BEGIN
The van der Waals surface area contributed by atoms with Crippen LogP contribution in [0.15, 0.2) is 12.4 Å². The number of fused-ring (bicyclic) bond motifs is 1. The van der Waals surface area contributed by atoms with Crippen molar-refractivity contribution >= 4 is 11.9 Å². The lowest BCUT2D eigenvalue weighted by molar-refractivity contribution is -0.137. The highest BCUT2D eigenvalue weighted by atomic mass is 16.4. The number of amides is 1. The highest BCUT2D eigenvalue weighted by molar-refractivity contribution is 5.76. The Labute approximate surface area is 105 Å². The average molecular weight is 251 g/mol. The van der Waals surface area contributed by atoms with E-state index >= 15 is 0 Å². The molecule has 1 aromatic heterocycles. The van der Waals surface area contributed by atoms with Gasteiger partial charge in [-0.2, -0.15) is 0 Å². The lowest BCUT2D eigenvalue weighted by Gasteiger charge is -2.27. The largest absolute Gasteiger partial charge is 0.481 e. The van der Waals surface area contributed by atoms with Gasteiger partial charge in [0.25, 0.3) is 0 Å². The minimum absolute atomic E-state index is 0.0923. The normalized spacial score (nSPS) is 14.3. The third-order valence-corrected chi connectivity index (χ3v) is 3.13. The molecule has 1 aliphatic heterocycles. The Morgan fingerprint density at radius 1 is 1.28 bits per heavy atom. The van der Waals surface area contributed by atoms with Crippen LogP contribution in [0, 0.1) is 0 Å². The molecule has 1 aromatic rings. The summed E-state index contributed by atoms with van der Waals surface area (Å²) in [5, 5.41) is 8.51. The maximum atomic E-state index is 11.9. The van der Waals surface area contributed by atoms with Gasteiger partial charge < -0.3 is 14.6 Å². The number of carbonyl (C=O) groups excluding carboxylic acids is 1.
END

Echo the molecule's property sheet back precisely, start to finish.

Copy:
The van der Waals surface area contributed by atoms with Crippen LogP contribution in [0.15, 0.2) is 12.4 Å². The number of fused-ring (bicyclic) bond motifs is 1. The van der Waals surface area contributed by atoms with Crippen molar-refractivity contribution >= 4 is 11.9 Å². The lowest BCUT2D eigenvalue weighted by molar-refractivity contribution is -0.137. The highest BCUT2D eigenvalue weighted by atomic mass is 16.4. The number of amides is 1. The highest BCUT2D eigenvalue weighted by molar-refractivity contribution is 5.76. The Labute approximate surface area is 105 Å². The average molecular weight is 251 g/mol. The van der Waals surface area contributed by atoms with E-state index >= 15 is 0 Å². The molecule has 1 aromatic heterocycles. The van der Waals surface area contributed by atoms with Gasteiger partial charge in [-0.2, -0.15) is 0 Å². The lowest BCUT2D eigenvalue weighted by Gasteiger charge is -2.27. The largest absolute Gasteiger partial charge is 0.481 e. The van der Waals surface area contributed by atoms with Gasteiger partial charge in [0.25, 0.3) is 0 Å². The minimum absolute atomic E-state index is 0.0923. The normalized spacial score (nSPS) is 14.3. The third-order valence-corrected chi connectivity index (χ3v) is 3.13. The molecule has 1 aliphatic heterocycles. The Morgan fingerprint density at radius 1 is 1.28 bits per heavy atom. The van der Waals surface area contributed by atoms with Crippen LogP contribution in [0, 0.1) is 0 Å². The molecule has 1 aromatic rings. The summed E-state index contributed by atoms with van der Waals surface area (Å²) in [5, 5.41) is 8.51. The maximum atomic E-state index is 11.9. The van der Waals surface area contributed by atoms with Gasteiger partial charge < -0.3 is 14.6 Å². The number of carbonyl (C=O) groups excluding carboxylic acids is 1.